Saturday, May 16, 2020
It’s long been blackletter law that a Section 10(b) claim can be rooted in statements that are not targeted to the company’s investors, and are not specifically about the health of the company, so long as investors rely on them, or the speaker should have expected such reliance. See, e.g., In re Carter-Wallace, Inc. Sec. Litig., 150 F.3d 153 (2d Cir. 1998); Semerenko v. Cendant Corp., 223 F.3d 165 (3d Cir. 2000). As a result, even product advertisements and other consumer-facing material can form the basis of a securities fraud claim. Notably, in the recent case of Roberts v. Zuora Inc. et al., 2020 WL 2042244 (N.D. Cal. Apr. 28, 2020), the plaintiffs based their 10(b) claims both on the company’s statements to investors and its general product advertisements, and the court – denying a motion to dismiss – drew no distinction between the two.
Which is why I thought Background Noise? TV Advertising Affects Real Time Investor Behavior by Jura Liaukonyte and Alminas Zaldokas was so interesting (you can read the paper at this SSRN link, and their summary at CLS Blue Sky Blog here). In the paper, the authors find that after a television advertisement for a product airs, searches for the manufacturer’s SEC filings increase, as does trading volume in the manufacturer’s stock. The findings validate the caselaw; it seems retail investors, at least, regularly consider product advertisements when deciding what stocks to buy.
The broader issue, though, arises when we’re not talking about an individual fraud claim, where a particular investor can attest that he or she relied on some specific piece of information, but a fraud on the market action, when the Carter-Wallace principle translates to the rule that just about any statement made by the defendant in any context to any audience may trigger securities fraud liability, so long as it was, in some sense, “public.” The plaintiffs generally do not prove that investors really did rely on the misstatements; rather, it becomes the defendants’ burden to prove the opposite (which may be, literally, impossible to do). As a result, when the statements are far removed from investment context, courts may grope for a limiting principle, and arrive at doctrinally inconsistent results to get there.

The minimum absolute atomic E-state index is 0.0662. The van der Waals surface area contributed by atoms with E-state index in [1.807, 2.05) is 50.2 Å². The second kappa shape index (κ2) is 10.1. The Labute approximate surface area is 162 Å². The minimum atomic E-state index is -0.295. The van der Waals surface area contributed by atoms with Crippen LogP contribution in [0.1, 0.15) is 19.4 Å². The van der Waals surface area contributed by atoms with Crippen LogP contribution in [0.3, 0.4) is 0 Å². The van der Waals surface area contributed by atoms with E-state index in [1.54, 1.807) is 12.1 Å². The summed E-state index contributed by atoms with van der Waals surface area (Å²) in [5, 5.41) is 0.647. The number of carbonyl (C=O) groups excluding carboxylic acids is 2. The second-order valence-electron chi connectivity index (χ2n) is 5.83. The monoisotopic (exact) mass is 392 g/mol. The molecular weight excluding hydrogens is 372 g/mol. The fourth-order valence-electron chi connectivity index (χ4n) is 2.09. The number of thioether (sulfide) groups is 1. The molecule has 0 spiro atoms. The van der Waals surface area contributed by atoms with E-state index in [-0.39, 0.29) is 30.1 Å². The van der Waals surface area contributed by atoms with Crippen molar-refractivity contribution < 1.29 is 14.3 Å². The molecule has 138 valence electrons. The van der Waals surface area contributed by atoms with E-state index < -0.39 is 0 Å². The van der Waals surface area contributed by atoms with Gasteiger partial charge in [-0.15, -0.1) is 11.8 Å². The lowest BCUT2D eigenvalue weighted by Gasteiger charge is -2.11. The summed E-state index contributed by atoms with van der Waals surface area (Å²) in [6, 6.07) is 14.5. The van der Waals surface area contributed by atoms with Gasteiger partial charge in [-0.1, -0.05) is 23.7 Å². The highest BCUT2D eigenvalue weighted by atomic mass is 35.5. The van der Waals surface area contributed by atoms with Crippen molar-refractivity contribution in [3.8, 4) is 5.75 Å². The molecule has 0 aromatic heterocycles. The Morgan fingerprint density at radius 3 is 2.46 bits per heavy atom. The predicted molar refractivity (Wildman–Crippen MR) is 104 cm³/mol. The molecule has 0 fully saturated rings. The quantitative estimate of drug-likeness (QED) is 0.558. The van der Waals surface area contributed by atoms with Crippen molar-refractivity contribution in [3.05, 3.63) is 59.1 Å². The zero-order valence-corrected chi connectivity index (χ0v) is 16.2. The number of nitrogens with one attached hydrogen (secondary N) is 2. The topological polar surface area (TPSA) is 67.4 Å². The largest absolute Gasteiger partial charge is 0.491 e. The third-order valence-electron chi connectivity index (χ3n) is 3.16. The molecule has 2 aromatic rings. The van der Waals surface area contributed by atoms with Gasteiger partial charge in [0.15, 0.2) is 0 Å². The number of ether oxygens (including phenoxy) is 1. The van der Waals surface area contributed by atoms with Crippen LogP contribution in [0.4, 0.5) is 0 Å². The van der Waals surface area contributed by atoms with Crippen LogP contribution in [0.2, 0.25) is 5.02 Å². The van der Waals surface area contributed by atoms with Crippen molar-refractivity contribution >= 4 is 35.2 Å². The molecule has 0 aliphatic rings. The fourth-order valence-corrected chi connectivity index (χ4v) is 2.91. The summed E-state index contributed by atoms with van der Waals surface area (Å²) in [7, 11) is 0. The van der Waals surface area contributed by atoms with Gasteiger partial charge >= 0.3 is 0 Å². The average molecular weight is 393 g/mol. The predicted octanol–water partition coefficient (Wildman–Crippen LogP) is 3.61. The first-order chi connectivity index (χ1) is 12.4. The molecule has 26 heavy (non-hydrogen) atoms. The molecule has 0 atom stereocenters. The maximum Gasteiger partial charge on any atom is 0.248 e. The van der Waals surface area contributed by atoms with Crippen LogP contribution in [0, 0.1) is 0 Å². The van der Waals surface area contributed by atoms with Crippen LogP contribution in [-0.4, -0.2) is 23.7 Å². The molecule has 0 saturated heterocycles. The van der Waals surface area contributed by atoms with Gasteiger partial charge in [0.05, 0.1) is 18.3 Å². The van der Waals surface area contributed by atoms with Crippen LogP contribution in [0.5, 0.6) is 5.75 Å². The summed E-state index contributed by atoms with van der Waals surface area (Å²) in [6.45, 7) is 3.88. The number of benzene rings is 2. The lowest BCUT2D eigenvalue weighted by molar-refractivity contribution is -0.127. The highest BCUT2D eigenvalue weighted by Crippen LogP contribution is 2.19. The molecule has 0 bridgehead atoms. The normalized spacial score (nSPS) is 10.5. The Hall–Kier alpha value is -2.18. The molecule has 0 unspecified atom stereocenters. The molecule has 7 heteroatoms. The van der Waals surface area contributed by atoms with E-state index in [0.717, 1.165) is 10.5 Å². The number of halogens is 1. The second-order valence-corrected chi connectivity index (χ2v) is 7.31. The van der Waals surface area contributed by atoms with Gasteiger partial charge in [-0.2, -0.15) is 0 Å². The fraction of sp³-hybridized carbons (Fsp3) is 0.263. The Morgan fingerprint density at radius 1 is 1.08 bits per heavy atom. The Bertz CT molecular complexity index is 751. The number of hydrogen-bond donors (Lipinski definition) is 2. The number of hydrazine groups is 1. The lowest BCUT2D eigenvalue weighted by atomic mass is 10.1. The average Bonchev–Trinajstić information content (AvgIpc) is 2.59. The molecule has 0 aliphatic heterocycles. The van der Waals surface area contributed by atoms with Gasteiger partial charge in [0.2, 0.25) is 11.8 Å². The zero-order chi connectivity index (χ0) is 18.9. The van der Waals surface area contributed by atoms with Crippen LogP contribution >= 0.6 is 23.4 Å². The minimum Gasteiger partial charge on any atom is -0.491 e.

That’s always how I’ve always understood the result in Janus Capital Group, Inc. v. First Derivative Traders, 564 U.S. 135 (2011), anyway. There, mutual fund prospectuses contained false information about fund policies, but the plaintiffs brought their claims not on behalf of fund investors, but on behalf of investors in the publicly-traded fund sponsor, who – it was claimed – misled its own investors about how it administered its funds. Based on my experience as a plaintiffs’ attorney, I am quite confident that the reason the plaintiffs relied on mutual fund prospectuses to make an argument about the fund sponsor was that they looked, as hard as they could, for false statements made directly by the fund sponsor itself, and were unable to find any. So they were forced to make the argument that buyers of the sponsor’s stock made their investment decisions based on the policies identified in the fund prospectuses. And because that argument seems like a stretch but difficult to challenge factually, the Supreme Court took the easier route and simply said the fund sponsor was not responsible for the prospectuses. Would the Court have reached the same result if investors in the funds had brought the same claim? I suspect not – which is likely why the Court backtracked in Lorenzo v. SEC, 138 S.Ct. 2650 (2018).
Anyhoo, for those interested in more discussion along these lines, see Donald Langevoort’s papers Reading Stoneridge Carefully: A Duty-Based Approach to Reliance and Third Party Liability under Rule 10b-5 and Lies without Liars? Janus Capital and Conservative Securities Jurisprudence.